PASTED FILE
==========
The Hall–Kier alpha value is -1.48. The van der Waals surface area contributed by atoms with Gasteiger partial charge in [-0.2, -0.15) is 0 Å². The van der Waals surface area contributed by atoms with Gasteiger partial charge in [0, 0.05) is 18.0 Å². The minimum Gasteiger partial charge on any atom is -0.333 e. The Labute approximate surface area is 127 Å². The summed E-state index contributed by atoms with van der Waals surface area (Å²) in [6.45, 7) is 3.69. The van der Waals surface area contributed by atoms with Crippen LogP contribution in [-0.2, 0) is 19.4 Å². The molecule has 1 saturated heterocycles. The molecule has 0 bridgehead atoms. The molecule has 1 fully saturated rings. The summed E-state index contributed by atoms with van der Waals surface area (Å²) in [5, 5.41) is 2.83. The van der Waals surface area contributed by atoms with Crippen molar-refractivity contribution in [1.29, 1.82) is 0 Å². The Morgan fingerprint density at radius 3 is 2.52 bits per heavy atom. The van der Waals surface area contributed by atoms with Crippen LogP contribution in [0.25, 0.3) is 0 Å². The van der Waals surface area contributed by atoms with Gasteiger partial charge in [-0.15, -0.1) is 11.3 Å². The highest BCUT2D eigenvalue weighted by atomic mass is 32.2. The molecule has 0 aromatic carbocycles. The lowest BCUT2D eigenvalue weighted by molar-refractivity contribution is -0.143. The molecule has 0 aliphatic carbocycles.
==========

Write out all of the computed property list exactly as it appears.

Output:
The Hall–Kier alpha value is -1.48. The van der Waals surface area contributed by atoms with Gasteiger partial charge in [-0.2, -0.15) is 0 Å². The van der Waals surface area contributed by atoms with Gasteiger partial charge in [0, 0.05) is 18.0 Å². The minimum Gasteiger partial charge on any atom is -0.333 e. The Labute approximate surface area is 127 Å². The summed E-state index contributed by atoms with van der Waals surface area (Å²) in [6.45, 7) is 3.69. The van der Waals surface area contributed by atoms with Crippen LogP contribution in [-0.2, 0) is 19.4 Å². The molecule has 1 saturated heterocycles. The molecule has 0 bridgehead atoms. The molecule has 1 fully saturated rings. The summed E-state index contributed by atoms with van der Waals surface area (Å²) in [5, 5.41) is 2.83. The van der Waals surface area contributed by atoms with Crippen molar-refractivity contribution in [1.29, 1.82) is 0 Å². The Morgan fingerprint density at radius 3 is 2.52 bits per heavy atom. The van der Waals surface area contributed by atoms with Crippen LogP contribution in [0.25, 0.3) is 0 Å². The van der Waals surface area contributed by atoms with Gasteiger partial charge in [-0.15, -0.1) is 11.3 Å². The highest BCUT2D eigenvalue weighted by atomic mass is 32.2. The molecule has 0 aromatic carbocycles. The lowest BCUT2D eigenvalue weighted by molar-refractivity contribution is -0.143. The molecule has 0 aliphatic carbocycles.